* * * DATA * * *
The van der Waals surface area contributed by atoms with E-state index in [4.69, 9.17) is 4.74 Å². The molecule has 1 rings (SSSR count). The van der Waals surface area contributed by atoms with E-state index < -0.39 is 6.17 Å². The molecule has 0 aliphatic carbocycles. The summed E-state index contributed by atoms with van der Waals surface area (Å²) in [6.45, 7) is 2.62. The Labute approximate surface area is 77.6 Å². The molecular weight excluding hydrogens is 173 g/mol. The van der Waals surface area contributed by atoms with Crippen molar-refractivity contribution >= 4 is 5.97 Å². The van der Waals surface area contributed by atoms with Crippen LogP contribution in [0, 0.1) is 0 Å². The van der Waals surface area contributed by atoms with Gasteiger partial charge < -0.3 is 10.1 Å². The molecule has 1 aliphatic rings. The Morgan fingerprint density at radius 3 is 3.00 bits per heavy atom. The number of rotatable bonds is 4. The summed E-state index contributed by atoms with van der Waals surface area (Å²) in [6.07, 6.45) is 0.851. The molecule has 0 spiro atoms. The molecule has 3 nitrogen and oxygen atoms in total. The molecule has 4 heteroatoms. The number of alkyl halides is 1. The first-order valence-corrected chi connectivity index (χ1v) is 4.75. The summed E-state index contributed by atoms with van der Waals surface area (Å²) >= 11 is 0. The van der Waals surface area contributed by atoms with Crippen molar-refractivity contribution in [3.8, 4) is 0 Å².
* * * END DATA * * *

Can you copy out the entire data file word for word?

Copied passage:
The van der Waals surface area contributed by atoms with E-state index in [4.69, 9.17) is 4.74 Å². The molecule has 1 rings (SSSR count). The van der Waals surface area contributed by atoms with E-state index < -0.39 is 6.17 Å². The molecule has 0 aliphatic carbocycles. The summed E-state index contributed by atoms with van der Waals surface area (Å²) in [6.45, 7) is 2.62. The Labute approximate surface area is 77.6 Å². The molecular weight excluding hydrogens is 173 g/mol. The van der Waals surface area contributed by atoms with Crippen molar-refractivity contribution >= 4 is 5.97 Å². The van der Waals surface area contributed by atoms with Crippen LogP contribution in [0, 0.1) is 0 Å². The van der Waals surface area contributed by atoms with Gasteiger partial charge < -0.3 is 10.1 Å². The molecule has 1 aliphatic rings. The Morgan fingerprint density at radius 3 is 3.00 bits per heavy atom. The number of rotatable bonds is 4. The summed E-state index contributed by atoms with van der Waals surface area (Å²) in [6.07, 6.45) is 0.851. The molecule has 0 spiro atoms. The molecule has 3 nitrogen and oxygen atoms in total. The molecule has 4 heteroatoms. The number of alkyl halides is 1. The first-order valence-corrected chi connectivity index (χ1v) is 4.75. The summed E-state index contributed by atoms with van der Waals surface area (Å²) >= 11 is 0. The van der Waals surface area contributed by atoms with Crippen molar-refractivity contribution in [3.8, 4) is 0 Å².